Holst, M. M., Miller-Morgan, T. 2021. The use of a species-specific health and welfare assessment tool for the giant Pacific octopus, Enteroctopus dofleini, Journal of Applied Animal Welfare Science 24(3), 272-291.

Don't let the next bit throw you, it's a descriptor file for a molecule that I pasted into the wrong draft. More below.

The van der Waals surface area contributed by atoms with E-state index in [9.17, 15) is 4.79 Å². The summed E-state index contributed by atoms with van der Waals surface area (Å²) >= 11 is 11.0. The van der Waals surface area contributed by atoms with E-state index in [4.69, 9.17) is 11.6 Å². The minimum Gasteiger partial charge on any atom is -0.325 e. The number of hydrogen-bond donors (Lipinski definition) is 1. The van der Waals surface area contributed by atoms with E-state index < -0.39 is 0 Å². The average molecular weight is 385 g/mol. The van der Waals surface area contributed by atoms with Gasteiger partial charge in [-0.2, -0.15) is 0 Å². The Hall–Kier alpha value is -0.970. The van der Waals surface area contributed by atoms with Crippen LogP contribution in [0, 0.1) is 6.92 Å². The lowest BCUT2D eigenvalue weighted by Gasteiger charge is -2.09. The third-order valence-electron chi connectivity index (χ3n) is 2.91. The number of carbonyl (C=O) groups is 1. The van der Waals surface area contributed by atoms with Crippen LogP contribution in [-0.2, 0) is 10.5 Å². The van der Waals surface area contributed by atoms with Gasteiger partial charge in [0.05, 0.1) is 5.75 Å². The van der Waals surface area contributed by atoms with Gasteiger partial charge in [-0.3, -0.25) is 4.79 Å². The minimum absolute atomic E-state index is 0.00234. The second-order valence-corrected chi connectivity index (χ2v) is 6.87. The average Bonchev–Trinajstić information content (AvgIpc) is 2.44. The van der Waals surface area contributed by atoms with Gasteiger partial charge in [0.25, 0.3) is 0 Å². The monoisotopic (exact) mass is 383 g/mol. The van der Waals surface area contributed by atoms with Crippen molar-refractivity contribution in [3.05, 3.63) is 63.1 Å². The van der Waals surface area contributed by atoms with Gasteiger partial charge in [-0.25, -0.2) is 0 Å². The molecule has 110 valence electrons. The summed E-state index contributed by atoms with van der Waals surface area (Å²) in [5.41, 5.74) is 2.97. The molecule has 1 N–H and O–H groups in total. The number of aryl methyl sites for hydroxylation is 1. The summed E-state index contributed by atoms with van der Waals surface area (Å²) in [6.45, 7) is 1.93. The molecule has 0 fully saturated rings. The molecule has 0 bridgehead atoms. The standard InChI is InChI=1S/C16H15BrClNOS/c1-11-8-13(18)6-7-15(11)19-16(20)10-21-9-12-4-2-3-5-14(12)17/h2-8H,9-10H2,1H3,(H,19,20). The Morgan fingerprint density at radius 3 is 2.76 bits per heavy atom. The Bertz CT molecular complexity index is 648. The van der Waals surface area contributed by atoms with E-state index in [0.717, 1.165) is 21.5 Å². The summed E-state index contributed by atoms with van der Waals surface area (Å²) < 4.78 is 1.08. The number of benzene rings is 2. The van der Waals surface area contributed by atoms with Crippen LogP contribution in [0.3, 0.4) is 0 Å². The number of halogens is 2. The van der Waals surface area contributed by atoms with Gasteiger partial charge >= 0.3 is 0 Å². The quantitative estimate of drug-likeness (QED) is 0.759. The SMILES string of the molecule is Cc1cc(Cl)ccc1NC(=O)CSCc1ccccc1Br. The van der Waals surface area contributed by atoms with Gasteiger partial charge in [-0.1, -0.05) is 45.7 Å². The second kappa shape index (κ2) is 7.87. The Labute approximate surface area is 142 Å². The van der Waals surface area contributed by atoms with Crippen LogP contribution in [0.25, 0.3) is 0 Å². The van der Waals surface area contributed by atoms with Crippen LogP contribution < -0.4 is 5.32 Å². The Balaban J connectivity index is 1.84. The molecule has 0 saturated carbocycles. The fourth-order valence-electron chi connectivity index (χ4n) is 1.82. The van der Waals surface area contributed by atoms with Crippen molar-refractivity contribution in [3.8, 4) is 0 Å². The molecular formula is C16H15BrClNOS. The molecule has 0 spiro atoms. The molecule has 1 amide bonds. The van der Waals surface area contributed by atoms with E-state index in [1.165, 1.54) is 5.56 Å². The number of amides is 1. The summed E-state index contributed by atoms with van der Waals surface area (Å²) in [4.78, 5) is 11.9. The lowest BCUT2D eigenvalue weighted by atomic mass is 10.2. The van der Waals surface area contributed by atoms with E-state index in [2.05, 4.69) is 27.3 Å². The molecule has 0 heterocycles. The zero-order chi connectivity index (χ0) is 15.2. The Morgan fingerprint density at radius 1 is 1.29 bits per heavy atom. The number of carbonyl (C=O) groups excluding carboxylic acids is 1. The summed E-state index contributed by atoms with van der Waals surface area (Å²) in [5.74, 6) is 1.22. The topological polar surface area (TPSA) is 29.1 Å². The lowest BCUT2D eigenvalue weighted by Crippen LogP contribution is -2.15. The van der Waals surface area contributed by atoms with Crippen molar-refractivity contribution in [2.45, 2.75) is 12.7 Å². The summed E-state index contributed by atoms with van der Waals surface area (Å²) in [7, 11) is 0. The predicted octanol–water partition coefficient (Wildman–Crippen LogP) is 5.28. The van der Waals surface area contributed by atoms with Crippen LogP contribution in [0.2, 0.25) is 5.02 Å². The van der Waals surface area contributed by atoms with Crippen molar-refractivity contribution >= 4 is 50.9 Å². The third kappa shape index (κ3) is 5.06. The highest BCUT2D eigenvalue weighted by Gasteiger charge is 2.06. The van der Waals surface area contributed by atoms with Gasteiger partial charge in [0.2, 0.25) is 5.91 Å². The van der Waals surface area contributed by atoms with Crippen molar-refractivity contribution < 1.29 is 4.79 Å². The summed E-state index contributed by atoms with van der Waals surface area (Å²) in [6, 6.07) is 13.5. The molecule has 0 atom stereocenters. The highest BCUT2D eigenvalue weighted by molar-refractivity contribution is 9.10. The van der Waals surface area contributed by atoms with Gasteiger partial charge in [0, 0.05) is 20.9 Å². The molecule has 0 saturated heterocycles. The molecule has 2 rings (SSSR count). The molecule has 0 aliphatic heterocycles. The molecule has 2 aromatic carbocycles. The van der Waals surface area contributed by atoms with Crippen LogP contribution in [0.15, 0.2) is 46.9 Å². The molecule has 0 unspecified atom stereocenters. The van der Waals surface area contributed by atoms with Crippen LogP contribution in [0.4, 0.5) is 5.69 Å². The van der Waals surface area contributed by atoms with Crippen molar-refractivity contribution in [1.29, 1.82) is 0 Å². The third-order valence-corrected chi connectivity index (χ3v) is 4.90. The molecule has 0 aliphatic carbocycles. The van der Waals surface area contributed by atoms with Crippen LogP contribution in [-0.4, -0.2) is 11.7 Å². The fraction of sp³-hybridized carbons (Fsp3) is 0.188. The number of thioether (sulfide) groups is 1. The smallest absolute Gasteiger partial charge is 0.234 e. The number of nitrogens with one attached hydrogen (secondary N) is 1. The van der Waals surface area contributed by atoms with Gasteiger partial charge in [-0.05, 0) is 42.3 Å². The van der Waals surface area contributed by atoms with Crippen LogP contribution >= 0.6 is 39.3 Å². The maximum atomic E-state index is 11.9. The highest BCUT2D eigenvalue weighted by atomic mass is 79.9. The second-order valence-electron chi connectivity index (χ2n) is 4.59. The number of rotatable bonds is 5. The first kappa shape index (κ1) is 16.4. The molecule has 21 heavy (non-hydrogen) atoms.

Cephalopods are increasingly viewed as sentient animals that require the same welfare consideration as their vertebrate counterparts. In this study, an observational welfare assessment tool developed by the EU Directive was revised to be species-specific for the giant Pacific octopus, Enteroctopus dofleini. This E. dofleini health and welfare assessment tool includes categories assessing E. dofleini external appearance, behavior, and clinical signs of stress and disease. These categories are scored in severity from 1 to 4, allowing a quantitative perspective on health observations. Six facilities used the health and welfare assessment tool to evaluate E. dofleini until the animal was humanely euthanized or died naturally. Results showed an irreversible upward trend in scores for feeding behavior and response to stimulus beginning 4 weeks prior to death, with significant changes in health and welfare scores between 4 weeks and the final week prior to death. This suggests that upward trends in these two variables predict death within 3–4 weeks. Highly variable results between individuals for other categories indicate that a quantitative tool can help assess health and welfare at the individual level.